Edges of Empire Biographical Dictionary
of Convict Women from beyond the British Isles
Edited by Lucy Frost and Colette McAlpine
Who would have thought that a slave in British Hondurus would end up as a female convict in Van Diemen’s Land? Or that two cousins, the oldest aged 12, would be transported from their native Mauritius all the way to New South Wales? And why was a French-born woman with the extravagant name Emme Felicite Gabrielle Chardonez Mallohomme sentenced at London’s Old Bailey to transportation for life?
Edges of Empire is a Biographical Dictionary offering accounts of many of these convicts among nearly 200 others who were tried or born outside the British Isles. All were transported to the Australian colonies of New South Wales and Van Diemen’s Land between 1788 and 1853. Their life stories have been tracked from numerous sources around the world, sometimes in detail and sometimes with the merest trace of their existence. The contributors to the Biographical Dictionary are researchers of the Female Convicts Research Centre, based in Hobart, Tasmania. For more information go to: http://www.femaleconvicts.org.au.
In addition to the Biographical Dictionary, which includes all the women for whom information has become available, the more in-depth and comprehensive study, From the Edges of Empire: Convict Women from beyond the British Isles, is available in paperback from Convict Women’s Press Inc.
Catherine Doomean (1822?-?)
by Don Bradmore and Judith Carter
Catherine Doomean was 19 when, on 28 June 1842, she was convicted at Westmeath, Ireland, of stealing a shirt and sentenced to transportation for 7 years. It was not her first offence; she had been imprisoned twice previously: on one occasion for two months for the theft of eggs, and on another for 48 hours for drunkenness.
With 148 other female convicts, she was put aboard Waverley which sailed from Dublin on 4 September and reached Hobart on 15 December 1842. Upon arrival, she was described as 5 feet 3¼ inches (160.66 cm) tall with a fresh complexion, small head, dark brown hair, hazel eyes and pock-pitted skin. She was Catholic, single and a kitchen-maid. ‘Malta’ was entered into her convict documents as her ‘native place’. No evidence to support this has been found, and it is possible that her native place, 'Meath', was incorrectly transcribed as 'Malta'.
In Van Diemen’s Land, Catherine was assigned as a servant to various settlers but was frequently in trouble with the authorities. On 8 April 1844, she was gaoled for six months with hard labour for disorderly conduct and being absent without leave; she was then returned to the Female Factory at Launceston. On 14 October 1844, she was imprisoned with hard labour for a month for disobedience of orders. On 30 December 1844, she received another ten days with hard labour for being drunk. On 7 January 1845, she was sent to prison again, this time to be kept in solitary confinement for fourteen days for disobedience and being absent without leave. On 24 April 1845, she was ordered to be kept in solitary confinement for 24 hours for being drunk again. On 30 January 1847, she was charged with misconduct in that she was absent from her station and living in a disorderly house; she was sentenced to another month’s gaol with hard labour.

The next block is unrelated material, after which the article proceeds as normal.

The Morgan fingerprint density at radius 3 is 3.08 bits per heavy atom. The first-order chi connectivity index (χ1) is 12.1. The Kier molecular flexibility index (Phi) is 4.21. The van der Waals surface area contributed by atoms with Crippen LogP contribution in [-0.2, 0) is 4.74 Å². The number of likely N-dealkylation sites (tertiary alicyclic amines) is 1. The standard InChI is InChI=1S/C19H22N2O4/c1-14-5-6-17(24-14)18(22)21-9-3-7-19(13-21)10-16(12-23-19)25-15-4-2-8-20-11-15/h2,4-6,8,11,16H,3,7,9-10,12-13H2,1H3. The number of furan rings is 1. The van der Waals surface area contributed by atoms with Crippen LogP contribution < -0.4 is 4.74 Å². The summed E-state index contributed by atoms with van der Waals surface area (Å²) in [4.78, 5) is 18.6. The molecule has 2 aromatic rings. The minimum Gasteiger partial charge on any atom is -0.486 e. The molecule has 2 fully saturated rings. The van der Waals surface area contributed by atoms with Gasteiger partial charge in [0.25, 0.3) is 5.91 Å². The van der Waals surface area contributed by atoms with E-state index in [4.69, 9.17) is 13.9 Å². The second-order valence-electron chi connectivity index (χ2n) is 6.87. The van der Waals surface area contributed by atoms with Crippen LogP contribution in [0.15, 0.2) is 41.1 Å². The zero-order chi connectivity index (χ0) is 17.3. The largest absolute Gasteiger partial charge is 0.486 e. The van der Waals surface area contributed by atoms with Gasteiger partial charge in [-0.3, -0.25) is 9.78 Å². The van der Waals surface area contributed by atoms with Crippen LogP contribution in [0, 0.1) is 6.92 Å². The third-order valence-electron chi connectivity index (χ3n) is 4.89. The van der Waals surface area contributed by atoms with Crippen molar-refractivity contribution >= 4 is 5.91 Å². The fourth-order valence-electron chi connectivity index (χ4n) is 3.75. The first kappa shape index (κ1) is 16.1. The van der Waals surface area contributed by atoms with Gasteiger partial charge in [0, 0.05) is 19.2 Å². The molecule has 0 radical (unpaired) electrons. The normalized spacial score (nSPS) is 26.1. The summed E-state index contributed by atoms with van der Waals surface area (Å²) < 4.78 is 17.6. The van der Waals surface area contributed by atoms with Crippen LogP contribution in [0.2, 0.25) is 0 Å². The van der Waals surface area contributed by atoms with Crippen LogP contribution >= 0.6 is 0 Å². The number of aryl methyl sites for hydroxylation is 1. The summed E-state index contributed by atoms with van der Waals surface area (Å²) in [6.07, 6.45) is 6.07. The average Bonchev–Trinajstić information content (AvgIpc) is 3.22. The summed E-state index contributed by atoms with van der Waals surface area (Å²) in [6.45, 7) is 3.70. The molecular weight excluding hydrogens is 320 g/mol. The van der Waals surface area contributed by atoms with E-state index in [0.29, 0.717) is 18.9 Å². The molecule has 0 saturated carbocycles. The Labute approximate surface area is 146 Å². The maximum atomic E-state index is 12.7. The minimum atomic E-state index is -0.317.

Notwithstanding these offences, she was granted a ticket of leave on 18 February 1845 and, on 25 September 1846, she was recommended to Her Majesty the Queen for a conditional pardon. Interestingly, the citation which accompanied the recommendation mentioned that her general conduct had been ‘good’ and that, in February 1845, she had ‘rendered effective assistance in the capture of some Bushrangers.’ On 4 October 1847, her conditional pardon was approved.
An application for permission to marry was approved in 1846 and William Williamson, 38 and ‘free’, married Catherine at Westbury, Tasmania, on 28 August. No record of children of the pair has been found.
Two months after the marriage, William Williamson died after being struck on the head with a piece of wood while drinking at his home with Catherine and some acquaintances. At a subsequent manslaughter trial, the man alleged to have killed him was acquitted, the defence counsel referring to Catherine’s testimony as ‘wholly unworthy of credit’ and ‘sufficient to throw suspicion upon her character and credibility’.
On 9 April 1847, just a few months after the trial, permission was sought for her marriage to marry Robert Anderson (Gilmore, 1839), a ticket-of-leave man. Although the application was approved, there is no record of the marriage taking place. On 4 August 1849, she was granted a certificate of freedom, but nothing more is known with certainty about her. No record of another marriage, or of her death, has yet been found.
© 2016 Convict Women's Press Inc.